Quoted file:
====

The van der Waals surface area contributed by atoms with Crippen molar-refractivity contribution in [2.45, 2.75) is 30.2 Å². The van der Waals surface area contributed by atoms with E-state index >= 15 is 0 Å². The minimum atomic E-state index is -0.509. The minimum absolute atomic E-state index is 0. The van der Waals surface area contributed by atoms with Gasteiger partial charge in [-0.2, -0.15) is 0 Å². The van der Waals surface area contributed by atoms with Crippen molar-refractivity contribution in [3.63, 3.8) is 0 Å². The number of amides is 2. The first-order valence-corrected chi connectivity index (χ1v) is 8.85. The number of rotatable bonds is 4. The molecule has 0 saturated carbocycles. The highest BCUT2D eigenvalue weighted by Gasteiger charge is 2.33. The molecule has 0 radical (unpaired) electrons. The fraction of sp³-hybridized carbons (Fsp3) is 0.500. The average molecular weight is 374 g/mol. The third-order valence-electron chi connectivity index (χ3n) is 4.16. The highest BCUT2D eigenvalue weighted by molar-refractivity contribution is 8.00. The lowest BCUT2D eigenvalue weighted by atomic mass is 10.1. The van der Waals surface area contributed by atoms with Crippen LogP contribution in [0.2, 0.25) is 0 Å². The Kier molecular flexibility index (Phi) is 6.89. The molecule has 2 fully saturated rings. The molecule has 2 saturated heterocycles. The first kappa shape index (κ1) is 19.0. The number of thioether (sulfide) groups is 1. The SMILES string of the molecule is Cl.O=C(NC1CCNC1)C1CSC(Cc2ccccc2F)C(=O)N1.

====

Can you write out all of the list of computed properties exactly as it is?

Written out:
The van der Waals surface area contributed by atoms with Crippen molar-refractivity contribution in [2.45, 2.75) is 30.2 Å². The van der Waals surface area contributed by atoms with E-state index >= 15 is 0 Å². The minimum atomic E-state index is -0.509. The minimum absolute atomic E-state index is 0. The van der Waals surface area contributed by atoms with Gasteiger partial charge in [-0.2, -0.15) is 0 Å². The van der Waals surface area contributed by atoms with Crippen molar-refractivity contribution in [3.63, 3.8) is 0 Å². The number of amides is 2. The first-order valence-corrected chi connectivity index (χ1v) is 8.85. The number of rotatable bonds is 4. The molecule has 0 saturated carbocycles. The highest BCUT2D eigenvalue weighted by Gasteiger charge is 2.33. The molecule has 0 radical (unpaired) electrons. The fraction of sp³-hybridized carbons (Fsp3) is 0.500. The average molecular weight is 374 g/mol. The third-order valence-electron chi connectivity index (χ3n) is 4.16. The highest BCUT2D eigenvalue weighted by molar-refractivity contribution is 8.00. The lowest BCUT2D eigenvalue weighted by atomic mass is 10.1. The van der Waals surface area contributed by atoms with Crippen LogP contribution in [0.2, 0.25) is 0 Å². The Kier molecular flexibility index (Phi) is 6.89. The molecule has 2 fully saturated rings. The molecule has 2 saturated heterocycles. The first kappa shape index (κ1) is 19.0. The number of thioether (sulfide) groups is 1. The SMILES string of the molecule is Cl.O=C(NC1CCNC1)C1CSC(Cc2ccccc2F)C(=O)N1.